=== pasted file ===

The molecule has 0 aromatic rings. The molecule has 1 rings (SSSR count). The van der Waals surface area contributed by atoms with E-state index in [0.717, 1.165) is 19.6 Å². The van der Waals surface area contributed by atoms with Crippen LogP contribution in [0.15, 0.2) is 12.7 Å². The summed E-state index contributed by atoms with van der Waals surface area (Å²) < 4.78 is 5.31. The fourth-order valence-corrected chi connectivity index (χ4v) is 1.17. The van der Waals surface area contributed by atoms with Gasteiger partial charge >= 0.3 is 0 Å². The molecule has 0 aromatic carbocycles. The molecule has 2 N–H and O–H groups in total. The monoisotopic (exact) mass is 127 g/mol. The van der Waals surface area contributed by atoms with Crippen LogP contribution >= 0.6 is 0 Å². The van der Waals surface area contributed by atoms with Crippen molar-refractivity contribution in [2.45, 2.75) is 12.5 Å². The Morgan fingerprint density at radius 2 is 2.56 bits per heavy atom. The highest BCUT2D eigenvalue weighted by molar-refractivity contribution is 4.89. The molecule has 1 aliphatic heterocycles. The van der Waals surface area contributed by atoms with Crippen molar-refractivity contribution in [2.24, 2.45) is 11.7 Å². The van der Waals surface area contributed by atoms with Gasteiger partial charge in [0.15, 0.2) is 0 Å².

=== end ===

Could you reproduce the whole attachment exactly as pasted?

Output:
The molecule has 0 aromatic rings. The molecule has 1 rings (SSSR count). The van der Waals surface area contributed by atoms with E-state index in [0.717, 1.165) is 19.6 Å². The van der Waals surface area contributed by atoms with Crippen LogP contribution in [0.15, 0.2) is 12.7 Å². The summed E-state index contributed by atoms with van der Waals surface area (Å²) < 4.78 is 5.31. The fourth-order valence-corrected chi connectivity index (χ4v) is 1.17. The van der Waals surface area contributed by atoms with Gasteiger partial charge >= 0.3 is 0 Å². The molecule has 0 aromatic carbocycles. The molecule has 2 N–H and O–H groups in total. The monoisotopic (exact) mass is 127 g/mol. The van der Waals surface area contributed by atoms with Crippen LogP contribution >= 0.6 is 0 Å². The van der Waals surface area contributed by atoms with Crippen molar-refractivity contribution in [2.45, 2.75) is 12.5 Å². The Morgan fingerprint density at radius 2 is 2.56 bits per heavy atom. The highest BCUT2D eigenvalue weighted by molar-refractivity contribution is 4.89. The molecule has 1 aliphatic heterocycles. The van der Waals surface area contributed by atoms with Crippen molar-refractivity contribution in [2.24, 2.45) is 11.7 Å². The van der Waals surface area contributed by atoms with Gasteiger partial charge in [0.15, 0.2) is 0 Å².